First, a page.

The times were changing -- as the stories of Stubing and Jones illustrate -- and the 1950s turned into a most tumultuous period for fans of the National League baseball teams in New York. Reports of the possible abandonment of the Polo Grounds had begun in the early 1950s. In the September 1953 Sport magazine, Jack Orr wrote, "There have been recent rumors that the Giants, at the expiration of their current lease in 1962, will turn the tables and become tenants of the Yankees." That fall, planner Robert Moses -- the "master builder" of New York City -- suggested that the Giants make the move even sooner so the Polo Grounds could be torn down and used for public housing.
Soon the uncertain future of the Polo Grounds was casting shadows on the future of the Giants in New York. The team wasn't averse to leaving the Polo Grounds. Parking had always been a problem, the stadium was becoming rundown, and the neighborhood was also deteriorating. (Before the start of an Independence Day doubleheader in 1950, a fan in the upper grandstand of the Polo Grounds was even killed by a stray bullet fired from outside the stadium.)
Moving into Yankee Stadium was one alternative. A new stadium, built by the city, was one that appealed even more to owner Horace Stoneham. Paul Ferrante, a sports memorabilia collector who became an expert on the Polo Grounds while tracking down remnants of the stadium, said a 470,000-square-foot tract of land in Manhattan, then occupied by the New York Central Railroad, was being considered for a new stadium in the spring of 1956. Bounded by West End Highway, 60th Street, West End Avenue, and 72nd Street, a triple-decked, roofed stadium would be built on stilts over the railroad tracks. The project -- estimated at $20 million -- never got beyond the proposal stage.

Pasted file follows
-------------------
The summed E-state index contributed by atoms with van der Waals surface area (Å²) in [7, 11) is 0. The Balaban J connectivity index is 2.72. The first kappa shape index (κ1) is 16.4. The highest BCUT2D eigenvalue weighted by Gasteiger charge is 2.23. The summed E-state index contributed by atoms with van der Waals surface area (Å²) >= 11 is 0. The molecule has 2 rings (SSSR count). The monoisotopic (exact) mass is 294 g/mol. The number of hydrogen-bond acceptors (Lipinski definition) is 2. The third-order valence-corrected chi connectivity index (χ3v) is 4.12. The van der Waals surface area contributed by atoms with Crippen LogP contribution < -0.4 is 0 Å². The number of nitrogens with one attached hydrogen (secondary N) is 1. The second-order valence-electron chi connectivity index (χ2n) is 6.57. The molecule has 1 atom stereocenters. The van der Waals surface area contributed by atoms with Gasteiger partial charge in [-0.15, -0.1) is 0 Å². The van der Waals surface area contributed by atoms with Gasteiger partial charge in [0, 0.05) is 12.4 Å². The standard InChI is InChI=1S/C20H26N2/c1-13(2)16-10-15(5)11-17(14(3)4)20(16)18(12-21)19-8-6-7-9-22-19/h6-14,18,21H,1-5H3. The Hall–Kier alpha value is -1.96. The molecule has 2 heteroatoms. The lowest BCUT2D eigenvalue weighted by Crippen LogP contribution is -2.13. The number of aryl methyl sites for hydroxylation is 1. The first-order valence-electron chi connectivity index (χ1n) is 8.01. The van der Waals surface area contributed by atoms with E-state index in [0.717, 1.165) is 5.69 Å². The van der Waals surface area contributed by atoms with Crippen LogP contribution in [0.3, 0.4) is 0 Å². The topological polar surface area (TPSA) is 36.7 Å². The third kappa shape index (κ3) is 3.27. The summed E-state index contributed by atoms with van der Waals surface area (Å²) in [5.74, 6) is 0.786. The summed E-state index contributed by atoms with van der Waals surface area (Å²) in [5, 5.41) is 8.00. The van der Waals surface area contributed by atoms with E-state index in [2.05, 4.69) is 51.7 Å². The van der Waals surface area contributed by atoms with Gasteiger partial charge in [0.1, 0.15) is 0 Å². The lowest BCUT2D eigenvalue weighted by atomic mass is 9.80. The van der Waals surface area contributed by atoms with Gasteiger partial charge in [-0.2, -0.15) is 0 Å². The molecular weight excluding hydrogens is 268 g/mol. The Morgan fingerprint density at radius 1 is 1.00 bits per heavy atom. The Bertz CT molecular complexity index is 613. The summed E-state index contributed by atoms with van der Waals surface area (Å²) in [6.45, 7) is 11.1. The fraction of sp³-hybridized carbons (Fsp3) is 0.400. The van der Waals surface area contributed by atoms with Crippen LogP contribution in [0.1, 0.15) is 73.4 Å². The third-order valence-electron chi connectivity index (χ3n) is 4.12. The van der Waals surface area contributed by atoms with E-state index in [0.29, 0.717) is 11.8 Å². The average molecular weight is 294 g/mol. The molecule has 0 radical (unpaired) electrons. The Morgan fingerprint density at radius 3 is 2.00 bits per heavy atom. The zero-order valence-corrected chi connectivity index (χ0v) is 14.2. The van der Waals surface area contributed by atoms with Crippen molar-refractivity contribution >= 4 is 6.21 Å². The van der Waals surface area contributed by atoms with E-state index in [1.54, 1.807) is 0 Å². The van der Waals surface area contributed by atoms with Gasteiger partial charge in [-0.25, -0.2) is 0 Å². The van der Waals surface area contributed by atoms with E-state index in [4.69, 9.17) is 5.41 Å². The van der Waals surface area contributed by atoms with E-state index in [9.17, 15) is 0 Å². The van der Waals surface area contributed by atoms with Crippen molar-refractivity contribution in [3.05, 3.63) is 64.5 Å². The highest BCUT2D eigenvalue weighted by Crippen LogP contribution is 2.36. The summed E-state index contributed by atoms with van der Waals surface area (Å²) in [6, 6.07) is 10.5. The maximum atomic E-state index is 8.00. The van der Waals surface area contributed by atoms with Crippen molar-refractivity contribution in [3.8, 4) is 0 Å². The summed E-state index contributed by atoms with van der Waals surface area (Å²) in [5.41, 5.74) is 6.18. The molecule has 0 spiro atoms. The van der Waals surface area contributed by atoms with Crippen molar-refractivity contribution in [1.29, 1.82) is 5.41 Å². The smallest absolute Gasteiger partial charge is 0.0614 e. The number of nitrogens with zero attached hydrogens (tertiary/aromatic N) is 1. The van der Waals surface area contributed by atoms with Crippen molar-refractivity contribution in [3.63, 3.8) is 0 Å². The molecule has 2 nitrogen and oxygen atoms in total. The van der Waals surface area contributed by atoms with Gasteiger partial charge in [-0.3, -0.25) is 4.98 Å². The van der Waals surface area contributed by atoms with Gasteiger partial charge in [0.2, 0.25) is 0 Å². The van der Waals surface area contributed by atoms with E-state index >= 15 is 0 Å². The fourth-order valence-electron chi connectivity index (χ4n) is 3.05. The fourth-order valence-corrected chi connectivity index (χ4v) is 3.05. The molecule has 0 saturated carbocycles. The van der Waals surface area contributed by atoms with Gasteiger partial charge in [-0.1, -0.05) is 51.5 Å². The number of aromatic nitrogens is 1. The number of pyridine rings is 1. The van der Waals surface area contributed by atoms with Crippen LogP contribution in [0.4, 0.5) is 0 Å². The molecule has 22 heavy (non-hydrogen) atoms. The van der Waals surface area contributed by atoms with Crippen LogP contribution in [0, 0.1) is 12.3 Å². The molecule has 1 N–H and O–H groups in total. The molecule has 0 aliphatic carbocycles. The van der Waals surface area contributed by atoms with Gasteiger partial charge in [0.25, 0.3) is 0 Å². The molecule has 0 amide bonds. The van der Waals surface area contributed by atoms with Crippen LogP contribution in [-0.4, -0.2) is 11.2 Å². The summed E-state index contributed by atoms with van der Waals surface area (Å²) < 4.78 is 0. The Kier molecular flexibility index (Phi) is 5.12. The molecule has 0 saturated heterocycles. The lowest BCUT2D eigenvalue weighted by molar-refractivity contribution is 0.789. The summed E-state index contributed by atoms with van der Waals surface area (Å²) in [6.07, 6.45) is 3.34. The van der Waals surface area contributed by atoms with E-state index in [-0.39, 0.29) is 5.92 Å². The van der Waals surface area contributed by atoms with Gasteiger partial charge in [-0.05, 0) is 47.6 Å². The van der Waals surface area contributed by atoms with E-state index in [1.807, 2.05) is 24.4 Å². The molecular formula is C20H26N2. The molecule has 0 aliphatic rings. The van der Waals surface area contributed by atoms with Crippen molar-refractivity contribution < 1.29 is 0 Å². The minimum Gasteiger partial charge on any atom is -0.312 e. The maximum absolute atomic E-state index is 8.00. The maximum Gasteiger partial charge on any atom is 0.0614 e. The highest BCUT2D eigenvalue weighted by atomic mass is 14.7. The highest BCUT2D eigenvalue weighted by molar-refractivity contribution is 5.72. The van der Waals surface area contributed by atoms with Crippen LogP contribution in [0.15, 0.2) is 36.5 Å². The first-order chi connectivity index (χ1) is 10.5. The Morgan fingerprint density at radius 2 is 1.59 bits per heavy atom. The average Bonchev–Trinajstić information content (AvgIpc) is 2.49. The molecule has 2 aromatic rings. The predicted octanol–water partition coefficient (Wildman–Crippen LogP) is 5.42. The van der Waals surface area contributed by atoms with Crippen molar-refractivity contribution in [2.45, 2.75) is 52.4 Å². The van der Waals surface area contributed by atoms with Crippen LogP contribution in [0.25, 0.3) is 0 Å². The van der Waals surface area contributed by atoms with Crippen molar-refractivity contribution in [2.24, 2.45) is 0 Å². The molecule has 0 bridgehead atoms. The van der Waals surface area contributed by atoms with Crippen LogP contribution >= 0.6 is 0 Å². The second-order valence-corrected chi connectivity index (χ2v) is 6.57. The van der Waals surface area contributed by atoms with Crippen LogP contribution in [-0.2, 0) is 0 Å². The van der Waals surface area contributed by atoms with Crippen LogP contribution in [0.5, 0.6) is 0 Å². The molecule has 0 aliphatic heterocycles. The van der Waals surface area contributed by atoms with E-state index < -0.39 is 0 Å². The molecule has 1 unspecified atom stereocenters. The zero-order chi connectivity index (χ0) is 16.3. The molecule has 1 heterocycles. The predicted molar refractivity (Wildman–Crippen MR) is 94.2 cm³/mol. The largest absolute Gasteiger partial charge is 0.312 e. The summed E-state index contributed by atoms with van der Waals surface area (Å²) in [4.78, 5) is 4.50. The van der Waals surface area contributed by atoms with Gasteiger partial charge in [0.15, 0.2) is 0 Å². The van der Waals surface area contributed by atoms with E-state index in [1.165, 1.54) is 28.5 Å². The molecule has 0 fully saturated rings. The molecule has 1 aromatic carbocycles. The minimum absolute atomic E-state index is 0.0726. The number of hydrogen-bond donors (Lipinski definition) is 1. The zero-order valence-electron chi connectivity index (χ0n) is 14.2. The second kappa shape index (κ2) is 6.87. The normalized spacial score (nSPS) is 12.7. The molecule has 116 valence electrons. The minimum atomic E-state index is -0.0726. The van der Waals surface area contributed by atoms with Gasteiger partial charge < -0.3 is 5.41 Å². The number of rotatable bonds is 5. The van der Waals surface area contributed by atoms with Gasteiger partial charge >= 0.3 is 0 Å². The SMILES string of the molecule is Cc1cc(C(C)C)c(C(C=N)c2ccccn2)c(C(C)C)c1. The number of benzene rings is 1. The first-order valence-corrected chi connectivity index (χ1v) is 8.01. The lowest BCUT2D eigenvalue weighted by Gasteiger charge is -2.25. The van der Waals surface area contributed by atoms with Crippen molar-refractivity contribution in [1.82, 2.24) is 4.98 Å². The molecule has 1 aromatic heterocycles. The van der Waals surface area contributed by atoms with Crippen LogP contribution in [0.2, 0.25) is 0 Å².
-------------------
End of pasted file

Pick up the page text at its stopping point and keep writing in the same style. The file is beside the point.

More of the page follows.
By the following year, Stoneham was talking about a city-owned stadium in Queens, near the Bronx-Whitestone Bridge. He was also making it clear that the Giants were no longer limiting their options to New York City.
Meanwhile, similar threats were being made in Brooklyn. Dodgers owner Walter O'Malley, also wanting a new stadium, was viewing the fertile territory on the West Coast as a possible place to play. In turn, Stoneham looked in the same direction. In late May of 1957, National League officials gave Brooklyn and New York the go-ahead to negotiate for a move to Los Angeles and San Francisco, respectively. Not long after, Stoneham said, "This is definitely our last year in New York."
Stoneham was also considering Minneapolis, where the Giants had their top minor league team, as a possible home. (The Minneapolis Millers were by this time playing their games in a new suburban stadium that had a cantilever design, free of posts that could obstruct views. The Minneapolis firm of Thorshov and Cerny, which had designed the stadium, had visited other stadiums across the country, looking specifically for defects they should avoid. The main defect they found in several of the stadiums, including the Polo Grounds, was the supporting posts that blocked the view of various parts of the playing field for many spectators. The modern stadium gave Midwest residents hope that they could lure the Giants to Minnesota.)
In the end, however, Stoneham opted for California, along with O'Malley and the Dodgers. The news left area fans in a state of melancholy. With the National League teams moving out, New York would be left with only the Yankees, hardly an acceptable team for Dodger and Giant loyalists to rally behind.
Used by permission of Temple University Press from "The Final Years" as it appears in Land of the Giants by Stew Thornley.
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